At Walk Mill weir, I rendezvous with Karon Mayor, a British Trust for Ornithology volunteer who is surveying the wetland birds.My role is to protect what we have left and enhance it where possible,” she tells me. Together we spot herons, lesser black-backed gulls, moorhens and grey wagtails. Nesting sand martins skim fast over the water for insects. Mayor has seen kingfishers, goosanders and dippers on the Don too but is under no illusion of the work still needed. “In summer, the greenery by the riverbank hides much of the waste still carried in its waters.” As well as birds, we spot plastic bags, tyres and a wheelie bin during our hour-long walk – the misfortune of most inner-city rivers.

Allowing nature to return is beneficial for our wellbeing. We don’t need to prove it; we feel it in our bones

We part by the Tinsley canal, which is, for Mayor, one of the city’s best-kept secrets”. She’s right (Sheffield boats even does boat trips). Here the environment changes again. The canal is sleepy, the towpath deserted. With cobbled stones underfoot, I pass under limestone railway bridges, meander down its quiet pathway and cross an aqueduct. A bloated orange beast lazily swims past me among the bullrushes. A Twitter call-out reveals it to be a Koi carp, another result of recombinant ecology.

Submerged as I am amid walls, fences and foliage here on the towpath, the city is all but hidden from sight. But not sound. The aural landscape of industry rattles trains, clangs metal, blasts air and carries the muffled, disembodied voices of workers.

I pass a plethora of locks and a narrowboat community. A group of Ikea staff sit together to picnic by the towpath as Canada geese propel themselves across the water towards them, clearly an established ritual for both parties. Returning to the vast shopping centre I feel as if I’ve soaked up several hundred years’ worth of the Don’s history and ecology on this extraordinary circular. I treat myself to a new pair of socks and an ice-cream. Meadowhall has its uses.

Upper Don Valley

By Lady’s Bridge in the city centre, Sheffield author and folklorist David Clarke joins me for the Don Valley trail around Kelham Island. Once heavily industrialised, Kelham Island has had the full regenerative treatment, transforming it – Hackney-like – into a fashionable area for bars, cafes and desirable waterside apartments. This area’s rich heritage includes Kelham Island Museum and the site of Sheffield’s 12th-century castle. Clarke points out the entrance to a vast storm drain the Megatron, currently home to the rare Daubenton’s bat. Also overlooking the Don here is Castle House, former home to a Batchelors peas factory where, it is said, Britain’s greatest ever culinary breakthrough occurred in the 1920s: the invention of mushy peas.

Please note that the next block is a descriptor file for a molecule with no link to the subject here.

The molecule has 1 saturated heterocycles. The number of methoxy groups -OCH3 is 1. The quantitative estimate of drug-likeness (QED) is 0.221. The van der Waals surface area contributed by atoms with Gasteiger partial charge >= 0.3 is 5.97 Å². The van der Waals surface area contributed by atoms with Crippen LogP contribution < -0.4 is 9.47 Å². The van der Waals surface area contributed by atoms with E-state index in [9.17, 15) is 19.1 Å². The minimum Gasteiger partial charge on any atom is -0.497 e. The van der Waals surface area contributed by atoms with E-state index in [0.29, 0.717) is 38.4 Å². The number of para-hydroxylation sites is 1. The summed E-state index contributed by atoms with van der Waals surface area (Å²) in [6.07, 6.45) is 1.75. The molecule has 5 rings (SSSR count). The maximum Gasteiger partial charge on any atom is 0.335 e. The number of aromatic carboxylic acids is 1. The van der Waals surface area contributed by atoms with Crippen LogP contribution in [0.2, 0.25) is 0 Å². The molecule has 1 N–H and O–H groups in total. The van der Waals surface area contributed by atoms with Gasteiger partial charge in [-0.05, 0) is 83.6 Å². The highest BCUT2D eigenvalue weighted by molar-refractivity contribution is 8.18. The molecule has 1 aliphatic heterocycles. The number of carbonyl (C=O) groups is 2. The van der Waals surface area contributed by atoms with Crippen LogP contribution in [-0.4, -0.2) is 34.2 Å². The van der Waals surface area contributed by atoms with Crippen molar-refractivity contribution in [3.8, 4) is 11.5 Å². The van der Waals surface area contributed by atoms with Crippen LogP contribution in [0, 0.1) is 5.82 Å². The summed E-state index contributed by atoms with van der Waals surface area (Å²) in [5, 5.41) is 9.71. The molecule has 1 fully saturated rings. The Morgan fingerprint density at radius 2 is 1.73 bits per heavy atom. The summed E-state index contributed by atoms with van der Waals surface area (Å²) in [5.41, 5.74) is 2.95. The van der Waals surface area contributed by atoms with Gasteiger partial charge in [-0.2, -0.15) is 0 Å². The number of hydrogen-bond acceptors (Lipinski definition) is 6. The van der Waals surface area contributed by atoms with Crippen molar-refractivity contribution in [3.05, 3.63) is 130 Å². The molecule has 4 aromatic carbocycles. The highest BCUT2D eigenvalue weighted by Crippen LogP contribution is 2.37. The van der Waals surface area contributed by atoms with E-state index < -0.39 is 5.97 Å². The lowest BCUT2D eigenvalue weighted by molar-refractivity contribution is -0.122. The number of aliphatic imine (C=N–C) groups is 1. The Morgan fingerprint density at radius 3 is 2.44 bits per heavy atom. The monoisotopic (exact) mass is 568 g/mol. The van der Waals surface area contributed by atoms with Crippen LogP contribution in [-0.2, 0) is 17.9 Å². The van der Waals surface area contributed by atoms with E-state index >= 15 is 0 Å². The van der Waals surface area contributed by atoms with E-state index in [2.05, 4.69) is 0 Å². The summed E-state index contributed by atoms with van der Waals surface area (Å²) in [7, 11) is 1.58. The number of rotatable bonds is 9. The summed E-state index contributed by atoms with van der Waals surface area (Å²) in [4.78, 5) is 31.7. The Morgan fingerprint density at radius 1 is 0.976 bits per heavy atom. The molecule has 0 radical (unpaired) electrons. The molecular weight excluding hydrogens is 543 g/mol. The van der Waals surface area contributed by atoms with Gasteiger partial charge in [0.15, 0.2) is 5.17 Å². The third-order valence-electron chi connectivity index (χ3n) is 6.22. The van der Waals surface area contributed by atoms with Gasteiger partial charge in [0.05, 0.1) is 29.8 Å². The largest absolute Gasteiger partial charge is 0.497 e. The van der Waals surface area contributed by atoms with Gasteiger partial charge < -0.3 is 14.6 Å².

Alone for the final stretch, I take the Upper Don Trail out of the city to the edge of Hillsborough and its hinterland of light industry. I stand on Wardsend Bridge overlooking the water. It has the perfect clarity and depth for paddling. To my left lies Wardsend cemetery, purpose-built in the wake of Sheffield’s great flood of 1864. The remains of a chapel and hundreds of large tombstones, half-covered in a vivid green moss, nestle in the foliage of a steep hill. Coffins were once carried over the Don here, evoking comparisons with Charon and the River Styx. Back in the mid-1800s a toll was even required for funerals to be able to cross Wardsend Bridge. Totems of money have been offered to our waterways for millennia. It is still considered good luck to toss a coin into a well.

Related: Great city walks: Sheffield

Over the centuries we have worshipped, blessed, exploited and polluted the Don’s waters. Only now are we beginning to comprehend what our ancestors knew all along: what we do to nature, we do to ourselves. Rejuvenating the Don, allowing nature to return, is mutually beneficial for our wellbeing, for the good of our souls. We don’t need to prove it with science; we feel it in our bones.

Having redefined itself as the “outdoor city”, Sheffield is shifting its focus from the heat of industry to the soul-nourishing qualities of its waterways, green spaces and outdoor pursuits. The city’s steel industry once adopted Vulcan, Roman god of fire and forge, as its mascot. He can still be seen atop Sheffield town hall. But it is Danu, Earth mother and goddess of primordial waters – and from whose name the Don is derived – who we must pay our respects to again.

I pick a coin from my pocket, toss it into her shining waters and continue on my way.

  • David Bramwell’s booklet and album, The Cult of Water, based on the Don and its folklore, are available here